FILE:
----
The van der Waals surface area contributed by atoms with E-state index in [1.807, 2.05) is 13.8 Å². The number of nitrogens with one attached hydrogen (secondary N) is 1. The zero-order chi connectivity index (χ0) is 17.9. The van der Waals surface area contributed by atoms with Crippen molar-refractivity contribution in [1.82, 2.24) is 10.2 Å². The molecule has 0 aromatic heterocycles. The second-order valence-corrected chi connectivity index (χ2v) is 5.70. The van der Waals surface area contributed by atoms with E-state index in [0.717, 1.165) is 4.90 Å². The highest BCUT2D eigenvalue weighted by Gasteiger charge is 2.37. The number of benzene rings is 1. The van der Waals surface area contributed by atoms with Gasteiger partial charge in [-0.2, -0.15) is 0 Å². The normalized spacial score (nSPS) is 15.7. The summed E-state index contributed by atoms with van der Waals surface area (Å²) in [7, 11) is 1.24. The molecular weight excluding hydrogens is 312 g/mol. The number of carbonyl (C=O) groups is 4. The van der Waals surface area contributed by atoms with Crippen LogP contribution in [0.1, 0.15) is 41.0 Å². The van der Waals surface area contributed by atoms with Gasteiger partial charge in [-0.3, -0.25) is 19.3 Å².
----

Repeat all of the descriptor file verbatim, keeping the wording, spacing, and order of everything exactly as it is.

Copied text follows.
The van der Waals surface area contributed by atoms with E-state index in [1.807, 2.05) is 13.8 Å². The number of nitrogens with one attached hydrogen (secondary N) is 1. The zero-order chi connectivity index (χ0) is 17.9. The van der Waals surface area contributed by atoms with Crippen molar-refractivity contribution in [1.82, 2.24) is 10.2 Å². The molecule has 0 aromatic heterocycles. The second-order valence-corrected chi connectivity index (χ2v) is 5.70. The van der Waals surface area contributed by atoms with E-state index in [0.717, 1.165) is 4.90 Å². The highest BCUT2D eigenvalue weighted by Gasteiger charge is 2.37. The number of benzene rings is 1. The van der Waals surface area contributed by atoms with Gasteiger partial charge in [-0.2, -0.15) is 0 Å². The normalized spacial score (nSPS) is 15.7. The summed E-state index contributed by atoms with van der Waals surface area (Å²) in [7, 11) is 1.24. The molecular weight excluding hydrogens is 312 g/mol. The number of carbonyl (C=O) groups is 4. The van der Waals surface area contributed by atoms with Crippen LogP contribution in [0.1, 0.15) is 41.0 Å². The van der Waals surface area contributed by atoms with Gasteiger partial charge in [-0.3, -0.25) is 19.3 Å².